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The Best Arrest From Law & Order Season 1

Nowadays, long-running cop drama "Law & Order" is perhaps best known not for its original run of more than 450 episodes (via IMDb) but as the progenitor of wildly successful spinoffs, chiefly including "Law & Order: Special Victims Unit." In fact, "Law & Order: SVU" eclipsed its progenitor numbers-wise when it became the longest-running non-animated primetime drama in the US, besting a record held that entire time by none other than the original "Law & Order."

Knowing the TV juggernaut it went on to create, it's hard to view the first season of "Law & Order" today as anything other than the start of a massive franchise. Of course, during the earliest days of the series, its producers couldn't have had any idea that it would become not just insanely popular but historically huge.

With that in mind, many of the biggest moments from early "Law & Order" episodes simultaneously feel both of a simpler time and indicative of what was to come, including what is perhaps the most memorable arrest from the first season of the influential cop series.

The Law & Order crew arrests a criminal kingpin

In a compilation of the best Season 1 arrests shared to the official "Law & Order" YouTube channel, the most-viewed clip, at 7 minutes and 25 seconds in, is of a moment in Episode 14 where Sergeant Max Greevey (George Dzundza, who left after Season 1) arrests a man recently outed by his accomplices as a rapist. Of course, the subject matter in this moment is dark, and virtually no arrest is cause for celebration. That said, certain particulars of this scene, outside of the story, help make it the standout among the so-called best arrests from the first season of "Law & Order."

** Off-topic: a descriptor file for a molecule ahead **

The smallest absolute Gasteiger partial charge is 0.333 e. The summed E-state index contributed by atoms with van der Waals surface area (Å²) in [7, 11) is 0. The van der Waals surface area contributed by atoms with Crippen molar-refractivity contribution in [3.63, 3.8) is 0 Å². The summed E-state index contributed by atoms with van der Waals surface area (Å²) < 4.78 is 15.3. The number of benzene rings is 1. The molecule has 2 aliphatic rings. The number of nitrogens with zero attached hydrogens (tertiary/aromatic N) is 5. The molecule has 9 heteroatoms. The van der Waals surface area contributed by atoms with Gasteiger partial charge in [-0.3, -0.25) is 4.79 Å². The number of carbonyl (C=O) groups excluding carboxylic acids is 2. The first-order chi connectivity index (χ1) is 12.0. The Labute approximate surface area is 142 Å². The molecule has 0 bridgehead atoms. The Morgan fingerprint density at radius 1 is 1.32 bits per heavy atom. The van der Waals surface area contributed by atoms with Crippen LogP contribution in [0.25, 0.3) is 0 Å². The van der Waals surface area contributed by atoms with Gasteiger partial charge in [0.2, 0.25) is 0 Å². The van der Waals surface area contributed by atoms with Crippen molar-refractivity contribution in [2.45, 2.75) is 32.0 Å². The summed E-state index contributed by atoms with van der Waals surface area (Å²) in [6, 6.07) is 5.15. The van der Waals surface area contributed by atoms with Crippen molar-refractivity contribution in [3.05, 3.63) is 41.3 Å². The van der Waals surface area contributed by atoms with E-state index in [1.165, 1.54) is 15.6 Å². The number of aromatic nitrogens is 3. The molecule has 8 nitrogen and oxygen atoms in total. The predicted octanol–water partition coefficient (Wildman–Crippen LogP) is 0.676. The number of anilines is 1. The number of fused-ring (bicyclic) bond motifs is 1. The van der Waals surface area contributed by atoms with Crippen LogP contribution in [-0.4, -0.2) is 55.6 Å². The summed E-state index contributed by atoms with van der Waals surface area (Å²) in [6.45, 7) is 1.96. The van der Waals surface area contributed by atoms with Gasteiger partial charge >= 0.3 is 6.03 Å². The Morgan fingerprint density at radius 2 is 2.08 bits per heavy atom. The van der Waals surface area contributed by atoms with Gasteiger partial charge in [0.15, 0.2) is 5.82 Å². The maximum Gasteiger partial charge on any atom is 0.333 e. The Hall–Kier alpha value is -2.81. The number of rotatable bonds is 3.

Chief among what makes the scene compelling is its setting. Criminal Tim Pruiting (Al Shannon) lives in a hip New York apartment, where he casually hides drug paraphernalia in his bedsheets, granting his character a much younger vibe than many of the criminals showcased throughout the season. Furthermore, his scantily clad girlfriend is portrayed by Erika Jayne in her second "Law & Order" Season 1 role. Jayne would go on to become a "Real Housewives of Beverly Hills" star, imbuing this character with much greater significance than she carried the episode's first time on the air.

This moment is memorable, then, for both its edgy apartment setting and the future career of one of its bit players, amounting to what is arguably the best arrest from the entirety of "Law & Order" Season 1.